# Rocky core, internal ocean, ice crust, external ocean

So I writing a story where we terraform Titan using super heavy green house gases where the lower part of the atmosphere near the surface stays warmer. Because of this, a portion of the moon's icy crust melts leaving the planet with an ocean sitting on top of an icy crust, with another ocean below that icy crust. What my question is, would the ocean remain on top or would it "leak" through the ice and just cause the ice to rise up to the surface.

Thanks

• Ummmm, if there are any cracks in the ice, you're going to get seepage, so the ice will rise to the top, and then melt, and then rise to the top, and then melt, and if you continue this enough, you have a huge ocean. – Gryphon Apr 14 '17 at 21:33
• If the ocean is more than a mile or so deep, the ice may be crushed under it simply because of the pressure. The slightest weakness in the ice would cause water to rush from the upper ocean to neutralize the pressure inbalance between the top of the lower ocean (less pressure) and the bottom of the upper ocean (a lot more pressure) – arthurz12345 Apr 14 '17 at 22:31
• Different compositions of water might do it. There are deep ocean areas right now where there are two distinct stable layers of water, the lower being extremely salty or something I forget the actual reason, but the pictures were impressive.. – Kilisi Apr 14 '17 at 23:38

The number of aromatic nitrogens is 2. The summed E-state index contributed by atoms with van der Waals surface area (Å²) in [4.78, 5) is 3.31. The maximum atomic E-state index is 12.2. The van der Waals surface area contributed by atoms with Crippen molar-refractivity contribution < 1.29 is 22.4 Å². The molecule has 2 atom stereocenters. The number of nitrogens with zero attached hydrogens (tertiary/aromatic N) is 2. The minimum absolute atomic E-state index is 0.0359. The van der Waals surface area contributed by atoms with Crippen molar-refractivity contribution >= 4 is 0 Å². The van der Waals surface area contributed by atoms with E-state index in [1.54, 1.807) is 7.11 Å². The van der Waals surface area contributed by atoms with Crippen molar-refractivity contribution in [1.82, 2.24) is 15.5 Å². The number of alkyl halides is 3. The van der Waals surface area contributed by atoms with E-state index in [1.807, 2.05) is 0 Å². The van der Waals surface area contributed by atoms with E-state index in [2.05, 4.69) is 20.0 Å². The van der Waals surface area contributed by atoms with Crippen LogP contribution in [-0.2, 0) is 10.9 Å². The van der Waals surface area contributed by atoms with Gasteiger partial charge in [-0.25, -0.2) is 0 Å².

• Don’t be too quick to accept! It's best to wait at least 24 hours here on WB. – JDługosz Apr 15 '17 at 3:03

If the composition of the lower ocean was different enough, then it could work. We have underwater lakes and rivers on Earth in deep ocean. The water in these is heavier and doesn't mix with the normal sea water.

Picture of undersea river below and undersea lake shoreline, the undersea lake in the abyssal plain even has its own waves and supports a lot of life.

Ice floats. I can’t imagine that the ice layer would have no cracks and faults anywhere! Look at ice dams for how water infultrates and catalizes the total failure. This will happen vertically just as well. So even if there are no natural faults and loose chunks are dealt with, the ice will crumble from being in contact with water, over time.

So yes, the water will leak through (initially) solid ice.

Ever wondered why these ice moons are so smooth without craters? Every time a crater hits them, water cracks up and fills the whole and solidifies. Hence there would be plenty of cracks. These cracks would slowly increase in number as over years the heat from the surface makes its way towards the icy layer. In addition, as moons circle their planets, they get stretched and squashed by the gravitational pull which would further induce cracks.

Titan is a mixed ice and rock moon. Titan is extremely cold and no liquid $H_2O$ current exists anywhere in or on the planet. You'd need to raise the surface temperature 180 C to even begin the process!

If you began warming the surface of Titan enough to melt the surface ice, then the planet would start with melt pools forming on the icy surface.

Arctic Melt Pools